We know from such records that our historical Uhtred had connections with Aldhun the Bishopric of Durham as he married Ecgthryth the bishop’s daughter. This is a reminder that the world of the 10th and 11th centuries was rather different to how we often imagine the medieval period. Perhaps this is because we are generally more familiar with the better documented later Middle Ages, where a celibate clergy was the norm. At this earlier time the church, particularly in the north (where so much had been disrupted during the Viking Age) could be something of a family business with clerics a little like landed aristocrats. This seems to have been the background to Uhtred’s marriage as it was associated with a number of estates going to Uhtred as a dowry. Through this connection Uhtred was involved in the creation of the new site of the church of St Cuthbert at Durham, and was noted to have helped to clear the area for the new monastery in AD 995. This may be a clue as to the period in which that marriage occurred and suggests to us that Uhtred was of a grown up at this time. Before the creation of this new monastery in the loop of the River Wear at Durham the relics of St Cuthbert and his monastic community had been centred on a church at Chester-le-Street where they had settled in AD 883. This religious community of course had begun its monastic existence on Lindisfarne, a site closely associated with Bamburgh geographically and historically. During the later 9th century they travelled for many years across Northumbria seeking a new home, before settling in County Durham. We are told that the community undertook this long journey fleeing the Vikings whilst looking for a new and safer place of residence. That they ended up closer to the Viking Kingdom of York than when they started may tell us that the location of the new monastery and its lands may have had more to do with the creation of a religious buffer zone between York and Bamburgh than the story that comes down to us and why the some of the most powerful dynasty in the region had such a close connection with the Bishop’s family.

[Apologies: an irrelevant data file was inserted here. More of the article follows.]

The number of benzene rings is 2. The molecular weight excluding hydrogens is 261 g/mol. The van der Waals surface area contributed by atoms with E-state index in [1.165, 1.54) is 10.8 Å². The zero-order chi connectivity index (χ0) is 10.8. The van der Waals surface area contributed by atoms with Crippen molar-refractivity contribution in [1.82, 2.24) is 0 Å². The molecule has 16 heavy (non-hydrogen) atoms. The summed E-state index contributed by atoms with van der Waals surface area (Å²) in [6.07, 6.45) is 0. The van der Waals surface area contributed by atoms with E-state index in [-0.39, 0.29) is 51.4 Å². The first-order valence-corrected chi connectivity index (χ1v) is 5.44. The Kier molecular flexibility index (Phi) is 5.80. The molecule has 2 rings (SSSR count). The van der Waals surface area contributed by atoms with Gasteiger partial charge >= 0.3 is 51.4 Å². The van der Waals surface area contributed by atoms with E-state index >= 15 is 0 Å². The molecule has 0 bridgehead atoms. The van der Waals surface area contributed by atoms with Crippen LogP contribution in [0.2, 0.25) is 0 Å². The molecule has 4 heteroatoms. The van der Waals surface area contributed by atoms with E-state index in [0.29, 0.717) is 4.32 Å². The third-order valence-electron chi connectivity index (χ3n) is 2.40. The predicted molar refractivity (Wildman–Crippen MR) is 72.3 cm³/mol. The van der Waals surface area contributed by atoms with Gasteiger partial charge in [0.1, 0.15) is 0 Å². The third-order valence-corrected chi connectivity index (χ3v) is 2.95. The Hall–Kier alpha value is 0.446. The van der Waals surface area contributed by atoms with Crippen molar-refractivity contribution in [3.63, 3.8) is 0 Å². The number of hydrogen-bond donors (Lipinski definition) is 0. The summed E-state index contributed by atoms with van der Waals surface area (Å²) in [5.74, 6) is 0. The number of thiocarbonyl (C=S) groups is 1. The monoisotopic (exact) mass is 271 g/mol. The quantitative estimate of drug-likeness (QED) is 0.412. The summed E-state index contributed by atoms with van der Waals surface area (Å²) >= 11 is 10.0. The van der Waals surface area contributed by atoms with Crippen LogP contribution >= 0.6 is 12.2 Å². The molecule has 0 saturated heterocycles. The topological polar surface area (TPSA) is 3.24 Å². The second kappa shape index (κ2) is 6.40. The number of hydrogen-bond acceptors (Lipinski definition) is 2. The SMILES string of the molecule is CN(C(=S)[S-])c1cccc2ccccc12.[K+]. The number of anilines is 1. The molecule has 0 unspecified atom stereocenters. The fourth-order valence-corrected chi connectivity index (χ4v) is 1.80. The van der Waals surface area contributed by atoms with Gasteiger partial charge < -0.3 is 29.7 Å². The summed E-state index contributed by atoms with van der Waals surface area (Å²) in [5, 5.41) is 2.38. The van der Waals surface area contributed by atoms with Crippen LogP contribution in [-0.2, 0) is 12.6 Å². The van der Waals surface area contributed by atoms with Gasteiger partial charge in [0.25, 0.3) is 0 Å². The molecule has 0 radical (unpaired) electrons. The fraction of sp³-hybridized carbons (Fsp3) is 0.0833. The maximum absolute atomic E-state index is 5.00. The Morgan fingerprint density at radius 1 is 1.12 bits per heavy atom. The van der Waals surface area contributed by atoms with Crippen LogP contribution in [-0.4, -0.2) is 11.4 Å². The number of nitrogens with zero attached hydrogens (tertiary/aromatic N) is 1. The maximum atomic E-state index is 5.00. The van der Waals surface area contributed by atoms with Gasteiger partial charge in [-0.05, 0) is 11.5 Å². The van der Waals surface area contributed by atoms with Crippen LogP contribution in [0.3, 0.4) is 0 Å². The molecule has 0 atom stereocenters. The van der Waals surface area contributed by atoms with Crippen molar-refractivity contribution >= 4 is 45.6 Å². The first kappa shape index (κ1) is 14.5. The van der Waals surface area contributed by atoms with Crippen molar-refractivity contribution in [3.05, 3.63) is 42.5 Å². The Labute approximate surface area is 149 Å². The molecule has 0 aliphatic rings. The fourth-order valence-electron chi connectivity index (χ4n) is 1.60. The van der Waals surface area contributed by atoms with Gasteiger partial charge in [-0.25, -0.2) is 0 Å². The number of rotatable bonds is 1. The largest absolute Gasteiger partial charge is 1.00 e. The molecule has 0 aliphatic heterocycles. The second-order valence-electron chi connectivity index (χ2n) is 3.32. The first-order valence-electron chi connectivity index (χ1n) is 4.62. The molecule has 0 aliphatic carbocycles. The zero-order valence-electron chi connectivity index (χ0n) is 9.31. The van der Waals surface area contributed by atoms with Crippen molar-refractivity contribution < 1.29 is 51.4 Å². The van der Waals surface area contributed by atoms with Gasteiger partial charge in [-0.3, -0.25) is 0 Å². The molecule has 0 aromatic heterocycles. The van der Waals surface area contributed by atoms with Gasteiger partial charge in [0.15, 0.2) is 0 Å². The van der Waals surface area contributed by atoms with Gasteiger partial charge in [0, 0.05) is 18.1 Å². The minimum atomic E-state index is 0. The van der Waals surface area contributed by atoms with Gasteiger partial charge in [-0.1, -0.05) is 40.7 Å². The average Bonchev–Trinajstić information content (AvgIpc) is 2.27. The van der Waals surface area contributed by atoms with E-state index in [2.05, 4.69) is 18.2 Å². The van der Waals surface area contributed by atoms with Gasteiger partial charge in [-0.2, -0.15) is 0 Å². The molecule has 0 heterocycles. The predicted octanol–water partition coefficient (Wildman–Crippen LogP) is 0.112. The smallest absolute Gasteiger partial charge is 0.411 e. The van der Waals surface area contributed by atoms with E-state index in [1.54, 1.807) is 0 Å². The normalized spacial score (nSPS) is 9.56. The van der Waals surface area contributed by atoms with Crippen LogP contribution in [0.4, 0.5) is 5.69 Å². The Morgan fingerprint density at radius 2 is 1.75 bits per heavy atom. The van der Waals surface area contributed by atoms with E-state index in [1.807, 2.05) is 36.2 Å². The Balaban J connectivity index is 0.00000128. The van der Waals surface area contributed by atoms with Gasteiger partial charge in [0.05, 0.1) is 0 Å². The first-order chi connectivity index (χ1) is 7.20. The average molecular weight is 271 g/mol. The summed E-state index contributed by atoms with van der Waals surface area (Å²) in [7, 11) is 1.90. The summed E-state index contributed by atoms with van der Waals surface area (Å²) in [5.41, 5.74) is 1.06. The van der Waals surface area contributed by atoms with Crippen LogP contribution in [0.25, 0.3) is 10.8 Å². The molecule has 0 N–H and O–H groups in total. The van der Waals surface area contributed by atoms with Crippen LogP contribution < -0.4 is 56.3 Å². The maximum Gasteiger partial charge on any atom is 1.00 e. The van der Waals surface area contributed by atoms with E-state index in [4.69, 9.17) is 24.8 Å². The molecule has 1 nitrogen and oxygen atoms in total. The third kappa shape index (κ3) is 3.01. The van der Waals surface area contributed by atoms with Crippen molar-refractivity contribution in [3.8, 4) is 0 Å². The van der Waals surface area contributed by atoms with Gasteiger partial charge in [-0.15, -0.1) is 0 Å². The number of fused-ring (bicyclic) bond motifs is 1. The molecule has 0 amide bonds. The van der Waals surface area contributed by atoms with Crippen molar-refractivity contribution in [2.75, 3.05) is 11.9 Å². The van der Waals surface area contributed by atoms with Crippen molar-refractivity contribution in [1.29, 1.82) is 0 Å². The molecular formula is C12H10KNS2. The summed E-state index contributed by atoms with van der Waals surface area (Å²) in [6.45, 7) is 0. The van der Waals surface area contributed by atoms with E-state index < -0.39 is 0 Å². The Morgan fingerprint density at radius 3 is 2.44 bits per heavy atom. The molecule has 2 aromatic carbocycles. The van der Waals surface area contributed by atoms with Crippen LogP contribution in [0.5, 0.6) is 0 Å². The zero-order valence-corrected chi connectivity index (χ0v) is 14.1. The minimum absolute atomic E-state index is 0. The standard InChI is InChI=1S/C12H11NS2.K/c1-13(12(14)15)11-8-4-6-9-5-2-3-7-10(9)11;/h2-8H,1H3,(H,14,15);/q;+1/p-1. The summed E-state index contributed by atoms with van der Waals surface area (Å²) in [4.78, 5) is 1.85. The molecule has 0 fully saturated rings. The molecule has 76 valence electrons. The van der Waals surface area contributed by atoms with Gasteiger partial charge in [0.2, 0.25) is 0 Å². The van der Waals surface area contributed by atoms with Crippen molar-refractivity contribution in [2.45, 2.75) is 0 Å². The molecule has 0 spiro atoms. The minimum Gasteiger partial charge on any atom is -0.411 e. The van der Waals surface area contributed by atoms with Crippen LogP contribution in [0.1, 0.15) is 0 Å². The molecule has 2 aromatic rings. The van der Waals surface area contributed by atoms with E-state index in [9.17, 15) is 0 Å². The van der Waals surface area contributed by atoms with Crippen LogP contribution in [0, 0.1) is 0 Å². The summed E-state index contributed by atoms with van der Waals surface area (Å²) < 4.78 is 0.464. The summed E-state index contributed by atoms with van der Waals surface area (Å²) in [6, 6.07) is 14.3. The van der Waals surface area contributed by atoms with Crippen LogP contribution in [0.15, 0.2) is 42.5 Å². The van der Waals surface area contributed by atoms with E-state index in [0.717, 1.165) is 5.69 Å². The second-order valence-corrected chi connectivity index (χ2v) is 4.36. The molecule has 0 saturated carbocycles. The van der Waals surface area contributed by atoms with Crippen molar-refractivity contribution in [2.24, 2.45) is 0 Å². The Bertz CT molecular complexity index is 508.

Second marriage

We are not sure how long Uhtred was married to Ecgthryth but we hear of a second marriage that took place before 1005. This was to a woman called Sige, daughter of Styr son of Ulf. Marriages of aristocrats at this time were mostly very political affairs or even just something of a business transaction. This second marriage seems to have been very much political, connecting Uhtred with a powerful and wealthy Danish family. Perhaps this was intended to generate leverage and influence to the south of their own heartland that lay north of the River Tees. We will see that this political relationship between those who controlled the two former parts of the Kingdom of Northumbria, north and south of the Tees River, will be a theme that we see again and again. We will also see that this second marriage of Uhtred will have huge ramifications for his fate and that of his decedents for several generations.